As the fans continued to file back to their seats, the second half kicked off. I was pleased to see the Panthers come back out of the tunnel with the same intensity they entered it with and put together a nice drive to start the second half. 

Just after Stewart rattled off another long run, though, Delhomme was intercepted again. This time, it was more of a great defensive play than a bad play by Jake.  Jermaine Phillips had the ball come to him while he was on the ground and after bobbling it for a second, he was able to secure it before it hit the ground. 

That set off the Jake-haters in the crowd, including a few around our seats. I am not a Delhomme homer, but I feel as though he gives us the best chance to win by far out of the quarterbacks on our roster, and I believe in him through and through and have faith in him each time he is under center. 

It is tough to ignore the years of success this team has enjoyed since he took over for Rodney Peete at halftime of the season opener in 2003 and led the famous comeback over the Jacksonville Jaguars that solidified his spot as the starting quarterback. 

The fans didn’t have much time to complain about Delhomme because Garcia hooked up with Bryant for a 50-yard touchdown two plays into the drive. For the first time all night, the stadium quieted down a little bit as everyone pondered whether or not the Panthers had run out of energy and emotion in the first half.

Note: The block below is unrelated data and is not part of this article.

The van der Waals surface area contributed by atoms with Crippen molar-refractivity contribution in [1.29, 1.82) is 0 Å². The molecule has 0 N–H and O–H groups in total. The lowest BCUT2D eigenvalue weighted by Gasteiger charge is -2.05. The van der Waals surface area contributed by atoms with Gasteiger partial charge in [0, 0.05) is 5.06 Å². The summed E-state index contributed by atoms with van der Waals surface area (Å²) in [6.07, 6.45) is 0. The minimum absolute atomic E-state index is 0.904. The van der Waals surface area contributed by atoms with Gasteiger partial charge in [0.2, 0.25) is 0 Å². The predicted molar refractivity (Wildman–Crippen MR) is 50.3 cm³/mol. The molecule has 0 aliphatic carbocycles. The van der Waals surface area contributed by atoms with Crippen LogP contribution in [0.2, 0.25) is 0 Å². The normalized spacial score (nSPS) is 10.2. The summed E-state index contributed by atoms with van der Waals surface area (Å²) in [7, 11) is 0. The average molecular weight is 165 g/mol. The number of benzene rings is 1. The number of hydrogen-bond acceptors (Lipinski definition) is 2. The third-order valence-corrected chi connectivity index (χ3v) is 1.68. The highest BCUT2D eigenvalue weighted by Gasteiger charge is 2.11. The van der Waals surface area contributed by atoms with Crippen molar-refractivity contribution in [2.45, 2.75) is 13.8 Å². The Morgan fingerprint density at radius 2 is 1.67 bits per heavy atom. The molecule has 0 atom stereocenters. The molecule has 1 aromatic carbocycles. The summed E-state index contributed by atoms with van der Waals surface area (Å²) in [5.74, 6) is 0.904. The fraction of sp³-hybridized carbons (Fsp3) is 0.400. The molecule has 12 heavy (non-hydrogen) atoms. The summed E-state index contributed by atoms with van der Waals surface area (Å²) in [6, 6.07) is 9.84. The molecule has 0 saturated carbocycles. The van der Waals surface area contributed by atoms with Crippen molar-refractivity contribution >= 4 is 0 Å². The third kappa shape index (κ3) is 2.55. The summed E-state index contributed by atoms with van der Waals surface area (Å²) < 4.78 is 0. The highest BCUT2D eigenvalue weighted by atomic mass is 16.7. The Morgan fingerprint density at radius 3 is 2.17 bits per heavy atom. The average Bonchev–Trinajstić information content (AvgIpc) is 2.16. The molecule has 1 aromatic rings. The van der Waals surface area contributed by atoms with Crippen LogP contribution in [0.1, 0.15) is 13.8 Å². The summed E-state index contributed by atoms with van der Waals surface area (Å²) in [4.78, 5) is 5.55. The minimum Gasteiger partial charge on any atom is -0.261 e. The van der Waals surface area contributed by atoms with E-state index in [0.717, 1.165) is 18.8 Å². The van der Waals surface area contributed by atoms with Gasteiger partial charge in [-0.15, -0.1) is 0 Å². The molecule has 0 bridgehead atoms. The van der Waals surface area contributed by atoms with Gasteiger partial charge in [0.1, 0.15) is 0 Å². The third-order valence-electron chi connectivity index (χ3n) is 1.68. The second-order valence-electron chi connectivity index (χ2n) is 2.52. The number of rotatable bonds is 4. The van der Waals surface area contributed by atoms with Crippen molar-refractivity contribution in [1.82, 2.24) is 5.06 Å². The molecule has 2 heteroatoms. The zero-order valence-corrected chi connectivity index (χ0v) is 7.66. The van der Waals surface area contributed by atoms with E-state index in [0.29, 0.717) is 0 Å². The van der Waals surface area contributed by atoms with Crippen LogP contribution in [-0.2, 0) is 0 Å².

Delhomme redeemed himself quickly by completing four of four passes on the ensuing drive with the last being a 38-yard touchdown pass to Smith that brought the crowd back to their feet to stay. 

Every time the Bucs had the ball, the crowd cheered as if it were third down on every down, obviously rattling Garcia and his tendency to audible out of plays at the line of scrimmage. 

However, the Bucs were able to answer the Panthers once again with Cadillac Williams’ first touchdown since blowing out his knee in Bank of America Stadium last year during the Bucs’ visit.

The teams were evenly matched and the game was a push heading into the fourth quarter as the score was tied at 17-all. That’s when the Panthers took over. Carolina rode 145 fourth quarter rushing yards between DeAngelo Williams and Jonathan Stewart to the victory. 

The fourth quarter featured a four-play, 90-yard drive for the Panthers that consisted only of rushing yardage. 

Williams scored the clinching touchdown with a little over two minutes to go in the game following the second Garcia-Bryant touchdown connection of the day by only 22 seconds.

The victory set off pandemonium in Bank of America Stadium as fans chanted and yelled from the concourses to the parking lots. Honking horns, hollering, and shouting obscenities at the exiting Buccaneers fans was commonplace following the Panthers win.